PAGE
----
Red Alert Declared over Kamchatka’s Shiveluch Eruptions
The Shiveluch volcano on Kamchatka Peninsula in Russia’s Far East has erupted ash rising to an altitude of 8 km above sea level, ITAR-TASS reports. Currently there is no danger for local communities. And the eruptions was accompanied by underground shocks which lasted 3.5 minutes. And a “Red Alert” now has been declared following the eruption of the Shiveluch volcano in Russia’s Far East Kamchatka region. It is the highest aviation safety alert, meaning that the volcano presents extreme danger to all aircraft, a local geophysics agency said.
The Shiveluch volcano is the most northern and the most active volcano on Kamchatka. The volcano became active in 1980. The Shiveluch volcano on Kamchatka Peninsula has erupted ash rising to an altitude of 8 km above sea level, the Kamchatka branch of the Russian Academy of Sciences’ Geophysical Service confirmed on Friday, June 15, 2012.
As stated that currently no danger for local communities exist for the moment. However this could change after a report by the KVERT “Kamchatka Volcanic Eruption Response Team” The eruption was accompanied by underground shocks which lasted 3.5 minutes. The volcano is now on the orange aviation code. Ash emitted from its crater might pose danger to aircraft flying over Kamchatka. Ash emissions from the crater to an altitude of over ten kilometers are possible any moment.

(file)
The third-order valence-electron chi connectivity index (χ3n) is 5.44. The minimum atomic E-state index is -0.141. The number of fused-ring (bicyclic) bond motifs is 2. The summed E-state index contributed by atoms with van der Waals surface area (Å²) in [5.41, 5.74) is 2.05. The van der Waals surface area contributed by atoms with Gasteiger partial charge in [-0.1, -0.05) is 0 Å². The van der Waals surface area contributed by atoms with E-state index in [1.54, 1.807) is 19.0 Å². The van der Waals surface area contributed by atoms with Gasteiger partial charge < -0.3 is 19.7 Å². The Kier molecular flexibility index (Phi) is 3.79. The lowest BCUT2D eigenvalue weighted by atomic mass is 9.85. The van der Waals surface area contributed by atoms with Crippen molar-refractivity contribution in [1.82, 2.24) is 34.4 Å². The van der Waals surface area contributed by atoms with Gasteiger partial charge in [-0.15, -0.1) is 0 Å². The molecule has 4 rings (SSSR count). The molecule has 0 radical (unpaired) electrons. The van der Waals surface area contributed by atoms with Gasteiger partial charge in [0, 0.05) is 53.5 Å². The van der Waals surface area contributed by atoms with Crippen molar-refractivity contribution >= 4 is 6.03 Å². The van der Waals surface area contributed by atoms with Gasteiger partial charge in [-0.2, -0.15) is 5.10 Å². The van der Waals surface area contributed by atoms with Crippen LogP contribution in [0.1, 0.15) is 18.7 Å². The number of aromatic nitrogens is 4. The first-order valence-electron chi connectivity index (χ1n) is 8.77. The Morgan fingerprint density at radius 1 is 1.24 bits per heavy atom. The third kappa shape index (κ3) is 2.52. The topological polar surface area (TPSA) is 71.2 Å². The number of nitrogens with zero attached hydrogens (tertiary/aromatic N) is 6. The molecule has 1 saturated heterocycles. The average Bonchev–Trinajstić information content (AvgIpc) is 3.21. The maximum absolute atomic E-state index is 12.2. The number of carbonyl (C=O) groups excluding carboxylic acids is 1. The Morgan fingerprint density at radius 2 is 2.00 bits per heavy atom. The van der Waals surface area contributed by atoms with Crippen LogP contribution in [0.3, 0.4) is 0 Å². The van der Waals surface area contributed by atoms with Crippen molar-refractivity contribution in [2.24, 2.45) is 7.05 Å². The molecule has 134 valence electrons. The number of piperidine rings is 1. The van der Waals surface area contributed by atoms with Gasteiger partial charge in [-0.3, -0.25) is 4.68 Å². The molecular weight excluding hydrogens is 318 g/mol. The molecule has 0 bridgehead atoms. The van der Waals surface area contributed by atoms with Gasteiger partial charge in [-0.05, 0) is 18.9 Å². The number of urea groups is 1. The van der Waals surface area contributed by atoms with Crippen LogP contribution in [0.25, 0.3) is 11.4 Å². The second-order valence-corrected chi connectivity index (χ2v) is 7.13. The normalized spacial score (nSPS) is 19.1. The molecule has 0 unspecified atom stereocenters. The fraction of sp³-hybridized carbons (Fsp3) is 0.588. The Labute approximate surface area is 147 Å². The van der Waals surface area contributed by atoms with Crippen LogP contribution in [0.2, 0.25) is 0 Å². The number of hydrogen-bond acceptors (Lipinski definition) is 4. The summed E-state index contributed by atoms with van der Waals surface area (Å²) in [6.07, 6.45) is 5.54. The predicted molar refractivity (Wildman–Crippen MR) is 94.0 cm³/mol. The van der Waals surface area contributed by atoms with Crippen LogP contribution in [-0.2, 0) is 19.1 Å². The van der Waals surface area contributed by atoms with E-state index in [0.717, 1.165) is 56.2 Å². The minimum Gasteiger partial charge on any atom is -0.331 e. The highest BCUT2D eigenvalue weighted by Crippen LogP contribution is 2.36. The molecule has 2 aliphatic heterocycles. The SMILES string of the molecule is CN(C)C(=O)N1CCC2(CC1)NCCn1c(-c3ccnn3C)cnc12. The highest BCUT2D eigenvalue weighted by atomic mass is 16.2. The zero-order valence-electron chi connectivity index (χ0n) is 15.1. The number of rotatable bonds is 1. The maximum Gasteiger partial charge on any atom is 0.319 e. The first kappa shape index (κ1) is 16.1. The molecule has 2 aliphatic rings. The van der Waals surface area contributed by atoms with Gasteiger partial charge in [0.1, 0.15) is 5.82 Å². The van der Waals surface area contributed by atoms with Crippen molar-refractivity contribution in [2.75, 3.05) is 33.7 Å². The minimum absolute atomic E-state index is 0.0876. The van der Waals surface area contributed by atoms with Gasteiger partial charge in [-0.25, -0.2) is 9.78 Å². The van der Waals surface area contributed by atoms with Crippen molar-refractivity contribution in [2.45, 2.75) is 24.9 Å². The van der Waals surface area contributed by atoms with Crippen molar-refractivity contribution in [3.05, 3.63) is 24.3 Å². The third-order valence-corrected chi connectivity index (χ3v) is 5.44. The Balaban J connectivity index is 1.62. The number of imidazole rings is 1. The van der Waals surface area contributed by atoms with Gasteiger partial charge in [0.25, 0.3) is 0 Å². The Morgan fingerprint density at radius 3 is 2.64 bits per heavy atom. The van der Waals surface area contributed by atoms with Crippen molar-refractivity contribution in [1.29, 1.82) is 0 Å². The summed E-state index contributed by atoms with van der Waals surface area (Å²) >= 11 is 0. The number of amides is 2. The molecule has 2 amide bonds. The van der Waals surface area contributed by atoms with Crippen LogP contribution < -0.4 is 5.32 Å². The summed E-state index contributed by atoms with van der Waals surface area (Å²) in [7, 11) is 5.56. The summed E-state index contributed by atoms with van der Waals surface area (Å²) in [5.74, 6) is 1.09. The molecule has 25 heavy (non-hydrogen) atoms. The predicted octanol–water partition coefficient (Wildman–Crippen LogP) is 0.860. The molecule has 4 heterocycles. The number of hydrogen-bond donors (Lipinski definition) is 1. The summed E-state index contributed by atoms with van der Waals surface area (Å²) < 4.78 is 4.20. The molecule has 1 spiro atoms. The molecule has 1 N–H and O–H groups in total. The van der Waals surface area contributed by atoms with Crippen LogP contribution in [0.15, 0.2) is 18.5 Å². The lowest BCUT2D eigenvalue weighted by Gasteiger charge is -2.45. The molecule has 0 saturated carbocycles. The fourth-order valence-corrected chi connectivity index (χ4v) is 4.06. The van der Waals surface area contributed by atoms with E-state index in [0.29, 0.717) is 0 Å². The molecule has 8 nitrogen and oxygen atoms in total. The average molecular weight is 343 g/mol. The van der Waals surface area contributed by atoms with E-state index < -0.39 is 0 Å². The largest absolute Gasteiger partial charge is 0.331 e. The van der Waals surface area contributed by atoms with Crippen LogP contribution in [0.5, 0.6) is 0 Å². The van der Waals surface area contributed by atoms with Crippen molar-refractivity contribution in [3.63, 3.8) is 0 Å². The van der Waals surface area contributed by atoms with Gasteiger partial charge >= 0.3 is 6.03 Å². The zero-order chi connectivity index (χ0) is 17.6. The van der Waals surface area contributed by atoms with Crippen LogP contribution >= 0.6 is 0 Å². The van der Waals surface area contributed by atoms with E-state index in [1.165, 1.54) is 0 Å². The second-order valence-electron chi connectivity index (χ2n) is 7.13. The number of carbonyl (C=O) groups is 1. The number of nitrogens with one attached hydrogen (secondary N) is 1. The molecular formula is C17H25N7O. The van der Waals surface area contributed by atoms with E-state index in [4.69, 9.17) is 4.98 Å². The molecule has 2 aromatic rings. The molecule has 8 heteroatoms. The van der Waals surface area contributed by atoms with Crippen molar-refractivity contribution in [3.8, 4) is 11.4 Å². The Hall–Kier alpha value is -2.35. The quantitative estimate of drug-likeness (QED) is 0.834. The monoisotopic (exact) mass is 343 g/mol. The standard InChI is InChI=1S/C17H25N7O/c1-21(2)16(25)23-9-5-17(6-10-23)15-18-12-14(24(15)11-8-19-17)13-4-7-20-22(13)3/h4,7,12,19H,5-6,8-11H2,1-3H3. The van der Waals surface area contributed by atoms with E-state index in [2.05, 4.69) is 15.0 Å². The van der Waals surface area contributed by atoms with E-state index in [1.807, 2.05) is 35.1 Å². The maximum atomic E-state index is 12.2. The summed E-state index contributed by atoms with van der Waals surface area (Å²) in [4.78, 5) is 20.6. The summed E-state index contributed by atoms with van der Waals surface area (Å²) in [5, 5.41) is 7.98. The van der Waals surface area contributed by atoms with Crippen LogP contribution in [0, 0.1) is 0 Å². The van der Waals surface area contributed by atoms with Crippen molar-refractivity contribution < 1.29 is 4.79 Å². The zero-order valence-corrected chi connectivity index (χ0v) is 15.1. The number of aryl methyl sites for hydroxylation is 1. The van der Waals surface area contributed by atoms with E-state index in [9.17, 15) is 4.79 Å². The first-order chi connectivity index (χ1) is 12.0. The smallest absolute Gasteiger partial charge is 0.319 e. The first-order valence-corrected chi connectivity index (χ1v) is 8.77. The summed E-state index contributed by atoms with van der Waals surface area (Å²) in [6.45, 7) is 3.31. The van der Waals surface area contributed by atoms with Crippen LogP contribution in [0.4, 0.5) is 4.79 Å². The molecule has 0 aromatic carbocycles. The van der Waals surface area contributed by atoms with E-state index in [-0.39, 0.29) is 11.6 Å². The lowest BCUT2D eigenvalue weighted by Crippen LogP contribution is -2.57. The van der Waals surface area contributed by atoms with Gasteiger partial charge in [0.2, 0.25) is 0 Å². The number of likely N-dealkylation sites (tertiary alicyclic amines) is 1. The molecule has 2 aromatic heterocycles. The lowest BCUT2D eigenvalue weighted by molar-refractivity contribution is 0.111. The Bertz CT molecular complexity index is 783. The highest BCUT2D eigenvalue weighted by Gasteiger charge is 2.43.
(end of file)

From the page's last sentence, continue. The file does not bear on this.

The Shiveluch volcano is the most northern and the most active volcano on Kamchatka. The volcano became active in 1980. At least 60 large eruptions of Shiveluch have occurred during the Holocene, making it the most vigorous andesitic volcano of the Kuril-Kamchatka arc. Widespread tephra layers from these eruptions have provided valuable time markers for dating volcanic events in Kamchatka. Frequent collapses of dome complexes, most recently in 1964, have produced debris avalanches whose deposits cover much of the floor of the breached caldera.
Shiveluch began forming about 60,000 to 70,000 years ago, and it has had at least 60 large eruptions during the Holocene. During this era, the most intense period of volcanism including frequent large and moderate eruptions occurred around 6500–6400 BC, 2250–2000 BC, and AD 50–650. This coincides with the peak of activity in other Kamchatka volcanoes. The current active period started around 900 BC. Since then, the large and moderate eruptions has been following each other in 50–400 year-long intervals. Catastrophic eruptions took place in 1854 and 1956, when a large part of the lava dome collapsed and created a devastating debris avalanche. Wikipedia
The most recent eruption of Young Shiveluch started on August 15, 1999, and continues as of 2010.